Teach, Don’t Preach Digital Citizenship

 (Taken from here)

I was not alone last week in making a deliberate effort to emphasize the positive impact of social media. Thang Hoang Nam Le also referenced the potential for social media to support relief efforts for natural disasters, like the recent Hurricane Harvey. Tayler Cameron (aka, Debbie Downer 😊) likewise elaborated on the role social media plays in responding to natural disasters, as well as it’s impact with public health. I don’t think there is any argument that online social activism can have very real, meaningful impact on our lives.

This deliberate acknowledgement of the positive is, I believe, a necessary part of a process where I am realigning myself to view social media realistically. Oh yes, it is very possible to have positive, productive conversations online. There is ample evidence of students having positive debate online that has influenced their community or society, like this.

But this , on the other hand, this also possible:

We live in a time where individuals in prominent positions of leadership and prestige are glorifying the very behaviour (cyberbullying, on-line harassment) that we are trying to warn our children away from. That grown adults are doing this underscores the fact that simply telling kids what not to do will not be enough. Perhaps not effective at all.

(Taken from here)

And so here we are.  What is my role, as an educator, in modeling active citizenship? Inevitably, for me, this turns back to promoting positive on-line behaviour. While I consider myself to be an active citizen in more traditional ways, I am admittedly not as engaged digitally. I read news and use various on-line media, but I do not output very much. But this does not preclude me from being a role model, or good teacher, for my students as they explore creating their digital identities and interacting through social media. I am an educator that wants my students to be able to tap the power of social media in a socially responsible way.

Our readings this week highlight a proposition to move away from simply telling kids what not to do, to teaching responsible digital citizenship. Katia Hildebrandtfor example, states: “the importance of moving from a fear- and avoidance-based model to one that emphasizes the actions that a responsible digital citizen should take.” She goes on to advocate for correlating the traits of digital citizenship to those associated with traditional citizenship. This is a very helpful way for me to think about my role fostering students growth in their use of social media.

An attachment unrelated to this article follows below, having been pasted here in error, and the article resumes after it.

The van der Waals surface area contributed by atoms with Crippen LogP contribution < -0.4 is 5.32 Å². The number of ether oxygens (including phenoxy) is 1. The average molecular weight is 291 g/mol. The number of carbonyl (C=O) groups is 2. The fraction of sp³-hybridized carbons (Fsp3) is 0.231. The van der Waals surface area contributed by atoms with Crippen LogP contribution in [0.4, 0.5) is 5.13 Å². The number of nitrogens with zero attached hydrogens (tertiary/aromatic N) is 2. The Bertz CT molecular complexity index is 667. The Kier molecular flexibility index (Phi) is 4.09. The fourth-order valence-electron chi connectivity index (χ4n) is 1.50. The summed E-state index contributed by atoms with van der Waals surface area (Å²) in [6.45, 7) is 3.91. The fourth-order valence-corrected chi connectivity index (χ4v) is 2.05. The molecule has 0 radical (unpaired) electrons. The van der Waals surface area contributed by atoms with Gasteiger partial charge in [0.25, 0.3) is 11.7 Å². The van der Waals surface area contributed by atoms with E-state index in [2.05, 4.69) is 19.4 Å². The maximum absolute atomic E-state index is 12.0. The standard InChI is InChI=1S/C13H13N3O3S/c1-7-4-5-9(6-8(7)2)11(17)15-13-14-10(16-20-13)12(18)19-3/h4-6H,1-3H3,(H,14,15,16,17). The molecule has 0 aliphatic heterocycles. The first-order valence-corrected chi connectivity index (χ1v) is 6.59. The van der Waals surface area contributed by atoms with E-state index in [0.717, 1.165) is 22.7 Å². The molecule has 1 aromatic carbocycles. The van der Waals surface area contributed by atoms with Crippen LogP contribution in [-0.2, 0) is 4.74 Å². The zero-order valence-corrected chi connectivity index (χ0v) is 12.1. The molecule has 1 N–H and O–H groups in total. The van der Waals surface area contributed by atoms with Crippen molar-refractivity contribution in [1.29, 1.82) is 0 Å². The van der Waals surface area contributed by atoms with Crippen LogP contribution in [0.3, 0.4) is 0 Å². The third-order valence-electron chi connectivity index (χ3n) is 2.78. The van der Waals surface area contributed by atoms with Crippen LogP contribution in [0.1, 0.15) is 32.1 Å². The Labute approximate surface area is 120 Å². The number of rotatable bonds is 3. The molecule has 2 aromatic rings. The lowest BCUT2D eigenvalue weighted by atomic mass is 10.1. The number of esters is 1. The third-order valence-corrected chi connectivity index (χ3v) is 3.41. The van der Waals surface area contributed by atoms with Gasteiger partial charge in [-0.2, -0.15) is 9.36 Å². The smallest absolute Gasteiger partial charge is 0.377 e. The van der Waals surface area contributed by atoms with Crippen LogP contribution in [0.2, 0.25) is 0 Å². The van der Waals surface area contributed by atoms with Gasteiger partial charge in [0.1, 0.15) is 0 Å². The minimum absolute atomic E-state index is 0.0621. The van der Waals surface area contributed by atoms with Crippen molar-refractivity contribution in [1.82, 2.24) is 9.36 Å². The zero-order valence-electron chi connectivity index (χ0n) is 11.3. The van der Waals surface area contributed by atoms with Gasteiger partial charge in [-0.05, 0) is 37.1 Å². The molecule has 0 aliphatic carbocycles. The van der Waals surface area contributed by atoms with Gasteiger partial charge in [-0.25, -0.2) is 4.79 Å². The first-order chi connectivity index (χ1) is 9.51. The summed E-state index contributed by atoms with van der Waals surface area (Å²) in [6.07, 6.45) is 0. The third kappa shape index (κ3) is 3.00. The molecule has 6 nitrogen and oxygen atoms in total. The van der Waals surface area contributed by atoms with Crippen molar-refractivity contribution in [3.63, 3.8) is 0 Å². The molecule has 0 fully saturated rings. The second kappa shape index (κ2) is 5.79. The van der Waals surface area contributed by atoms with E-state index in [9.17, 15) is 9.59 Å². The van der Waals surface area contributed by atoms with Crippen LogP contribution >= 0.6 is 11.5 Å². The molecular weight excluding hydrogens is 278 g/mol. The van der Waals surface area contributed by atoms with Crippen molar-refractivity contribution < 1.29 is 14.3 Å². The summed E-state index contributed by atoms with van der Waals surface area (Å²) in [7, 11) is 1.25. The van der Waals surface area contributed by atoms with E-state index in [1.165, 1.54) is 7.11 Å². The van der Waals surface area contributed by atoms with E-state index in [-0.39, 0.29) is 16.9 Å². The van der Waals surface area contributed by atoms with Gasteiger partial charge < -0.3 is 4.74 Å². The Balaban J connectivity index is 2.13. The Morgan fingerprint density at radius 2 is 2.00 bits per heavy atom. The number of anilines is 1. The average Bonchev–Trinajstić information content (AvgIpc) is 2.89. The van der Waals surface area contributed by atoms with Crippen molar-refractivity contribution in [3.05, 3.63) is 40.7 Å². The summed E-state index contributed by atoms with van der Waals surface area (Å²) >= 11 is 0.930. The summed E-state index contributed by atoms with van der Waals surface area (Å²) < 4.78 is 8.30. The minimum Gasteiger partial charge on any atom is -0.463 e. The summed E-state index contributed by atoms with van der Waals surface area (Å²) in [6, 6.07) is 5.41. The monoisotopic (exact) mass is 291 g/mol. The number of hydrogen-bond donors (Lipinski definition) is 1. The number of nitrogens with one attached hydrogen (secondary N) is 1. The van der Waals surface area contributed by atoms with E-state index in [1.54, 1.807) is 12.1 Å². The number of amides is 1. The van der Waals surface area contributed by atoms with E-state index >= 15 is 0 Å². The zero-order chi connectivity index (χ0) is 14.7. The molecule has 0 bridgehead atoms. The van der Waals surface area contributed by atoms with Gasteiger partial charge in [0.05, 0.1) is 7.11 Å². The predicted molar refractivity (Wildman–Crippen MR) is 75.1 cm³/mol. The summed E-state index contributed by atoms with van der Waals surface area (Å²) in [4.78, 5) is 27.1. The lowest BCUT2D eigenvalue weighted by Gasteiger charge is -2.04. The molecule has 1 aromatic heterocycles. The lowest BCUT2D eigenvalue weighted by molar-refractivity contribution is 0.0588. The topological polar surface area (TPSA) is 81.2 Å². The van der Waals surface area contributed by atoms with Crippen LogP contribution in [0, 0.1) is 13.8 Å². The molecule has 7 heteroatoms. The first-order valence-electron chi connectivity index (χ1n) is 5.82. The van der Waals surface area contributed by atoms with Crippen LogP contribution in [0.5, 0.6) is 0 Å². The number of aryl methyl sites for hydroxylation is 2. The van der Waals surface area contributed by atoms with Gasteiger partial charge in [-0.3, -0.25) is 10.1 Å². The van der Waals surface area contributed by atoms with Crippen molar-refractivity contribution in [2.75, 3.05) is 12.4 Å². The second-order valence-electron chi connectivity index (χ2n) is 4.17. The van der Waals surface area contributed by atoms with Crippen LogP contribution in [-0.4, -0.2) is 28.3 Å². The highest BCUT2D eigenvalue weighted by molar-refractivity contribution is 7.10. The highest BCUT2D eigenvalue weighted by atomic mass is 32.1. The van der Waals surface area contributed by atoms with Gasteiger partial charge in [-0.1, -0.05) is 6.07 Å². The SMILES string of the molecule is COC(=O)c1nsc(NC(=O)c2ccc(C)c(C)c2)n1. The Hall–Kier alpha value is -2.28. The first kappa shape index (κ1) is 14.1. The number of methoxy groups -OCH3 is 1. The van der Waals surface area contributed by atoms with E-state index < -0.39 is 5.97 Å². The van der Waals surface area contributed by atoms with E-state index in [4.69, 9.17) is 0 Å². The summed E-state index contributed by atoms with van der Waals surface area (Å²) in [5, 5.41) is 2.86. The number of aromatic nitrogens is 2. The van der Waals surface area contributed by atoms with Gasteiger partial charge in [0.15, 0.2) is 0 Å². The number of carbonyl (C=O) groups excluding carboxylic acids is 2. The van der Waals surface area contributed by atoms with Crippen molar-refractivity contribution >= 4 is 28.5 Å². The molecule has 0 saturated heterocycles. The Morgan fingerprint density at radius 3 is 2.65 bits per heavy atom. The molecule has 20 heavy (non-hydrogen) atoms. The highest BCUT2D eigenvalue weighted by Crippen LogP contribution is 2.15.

Teach, Don’t Preach

As a Learning Resource Teacher, I know that the golden rule in writing a social story is to avoid stating negatives. There’s no point. Instead, focus is on the desired, positive behaviour that we would like the student to be exhibiting. For a negative behaviour like cyberbullying, rather than simply telling kids not to do it, I need to be encouraging the alternative, positive behaviour.

In their article, Defining and measuring youth digital citizenship, Lisa Jones and Kimberly Mitchell offer me a compelling possibility for how to approach digital citizenship at school. Clearly, they were writing with teachers in mind as they outline a specific vision with examples for how to implement in a classroom.They emphasize two key areas of focus for the teaching of digital citizenship:

(1) practice respectful and tolerant behaviors toward others and (2) increase civic engagement activities.

How can I do this? The authors discuss how I, as a teacher, can have students practice taking part in civil discussions on-line, in their own social networks as well as anonymously in more open discussion communities. We can also specifically practice monitoring our tone and language in responding to somebody we disagree with. We can also have a discussion on what respect and supportive behaviour on-line can look like, and practice being supportive to somebody showcasing talents on-line.

To me, it’s becoming pretty clear that not being a whole-hearted participant of social media will not stop me from being knowledgeable enough to be a good role model for my students in developing into engaged citizens, whether that be through more traditional, face to face outlets, or through digital ones.

Thanks for reading!


on “Teach, Don’t Preach Digital Citizenship
3 Comments on “Teach, Don’t Preach Digital Citizenship
  1. I enjoy reading how you model a positive/active citizenship to your students through online activities. The world needs more teachers like you 😀

  2. This is a thought provoking post. I am pleased to hear that my children will enter into primary school with the possibility of having a teacher with the same mindset as you – show what to do versus telling them what NOT to do. As a parent of very young children I have quickly learned that simply telling them not to hit their sibling, not to throw shoes, etc isn’t effective. They probably wonder, “Then what should I do?” Although I am not always perfect at teaching positive responses, it makes sense that this is one way in which responsible, engaged citizens come to be.

    As an adult educator, I believe my responsibility is also to guide students in identifying issues of importance that they can champion. This may start with problematizing situations or digging into the negative aspects of issues, but ultimately ends with making a positive impact – big or small. Thanks again for your insight!

  3. 100% agree that the best approach is to model what we expect from our students. It’s not possible to use scare tactics with them, kids are not fearful of social media- that fear rests with parents and educators.

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